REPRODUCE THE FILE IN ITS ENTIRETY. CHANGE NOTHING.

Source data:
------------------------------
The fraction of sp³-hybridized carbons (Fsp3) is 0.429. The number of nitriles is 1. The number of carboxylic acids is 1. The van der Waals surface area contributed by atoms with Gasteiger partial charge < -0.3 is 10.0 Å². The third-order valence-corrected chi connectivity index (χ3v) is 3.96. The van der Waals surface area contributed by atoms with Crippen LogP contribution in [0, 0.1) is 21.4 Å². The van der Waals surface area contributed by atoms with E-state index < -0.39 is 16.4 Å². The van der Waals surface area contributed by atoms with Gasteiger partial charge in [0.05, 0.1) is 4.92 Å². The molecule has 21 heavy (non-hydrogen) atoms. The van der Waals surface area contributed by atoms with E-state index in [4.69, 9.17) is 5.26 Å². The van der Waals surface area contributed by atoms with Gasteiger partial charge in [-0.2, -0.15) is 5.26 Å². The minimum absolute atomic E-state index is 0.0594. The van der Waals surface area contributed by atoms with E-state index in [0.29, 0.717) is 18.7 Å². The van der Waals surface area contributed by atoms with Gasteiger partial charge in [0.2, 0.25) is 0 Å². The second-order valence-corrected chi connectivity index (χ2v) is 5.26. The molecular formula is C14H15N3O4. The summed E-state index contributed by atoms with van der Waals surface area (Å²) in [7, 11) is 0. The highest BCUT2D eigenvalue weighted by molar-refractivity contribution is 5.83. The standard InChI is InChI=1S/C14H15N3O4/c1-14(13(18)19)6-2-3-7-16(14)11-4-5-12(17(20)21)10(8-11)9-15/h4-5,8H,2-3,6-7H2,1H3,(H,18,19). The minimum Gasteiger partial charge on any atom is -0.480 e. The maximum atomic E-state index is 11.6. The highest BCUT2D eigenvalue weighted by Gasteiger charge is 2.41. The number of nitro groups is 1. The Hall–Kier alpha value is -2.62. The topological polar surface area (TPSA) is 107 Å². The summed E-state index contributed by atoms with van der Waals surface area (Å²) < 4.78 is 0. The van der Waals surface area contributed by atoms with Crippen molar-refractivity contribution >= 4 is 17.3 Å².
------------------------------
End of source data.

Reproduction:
The fraction of sp³-hybridized carbons (Fsp3) is 0.429. The number of nitriles is 1. The number of carboxylic acids is 1. The van der Waals surface area contributed by atoms with Gasteiger partial charge < -0.3 is 10.0 Å². The third-order valence-corrected chi connectivity index (χ3v) is 3.96. The van der Waals surface area contributed by atoms with Crippen LogP contribution in [0, 0.1) is 21.4 Å². The van der Waals surface area contributed by atoms with E-state index < -0.39 is 16.4 Å². The van der Waals surface area contributed by atoms with Gasteiger partial charge in [0.05, 0.1) is 4.92 Å². The molecule has 21 heavy (non-hydrogen) atoms. The van der Waals surface area contributed by atoms with E-state index in [4.69, 9.17) is 5.26 Å². The van der Waals surface area contributed by atoms with Gasteiger partial charge in [-0.2, -0.15) is 5.26 Å². The minimum absolute atomic E-state index is 0.0594. The van der Waals surface area contributed by atoms with E-state index in [0.29, 0.717) is 18.7 Å². The van der Waals surface area contributed by atoms with Gasteiger partial charge in [0.2, 0.25) is 0 Å². The second-order valence-corrected chi connectivity index (χ2v) is 5.26. The molecular formula is C14H15N3O4. The summed E-state index contributed by atoms with van der Waals surface area (Å²) in [7, 11) is 0. The highest BCUT2D eigenvalue weighted by molar-refractivity contribution is 5.83. The standard InChI is InChI=1S/C14H15N3O4/c1-14(13(18)19)6-2-3-7-16(14)11-4-5-12(17(20)21)10(8-11)9-15/h4-5,8H,2-3,6-7H2,1H3,(H,18,19). The minimum Gasteiger partial charge on any atom is -0.480 e. The maximum atomic E-state index is 11.6. The highest BCUT2D eigenvalue weighted by Gasteiger charge is 2.41. The number of nitro groups is 1. The Hall–Kier alpha value is -2.62. The topological polar surface area (TPSA) is 107 Å². The summed E-state index contributed by atoms with van der Waals surface area (Å²) < 4.78 is 0. The van der Waals surface area contributed by atoms with Crippen molar-refractivity contribution >= 4 is 17.3 Å².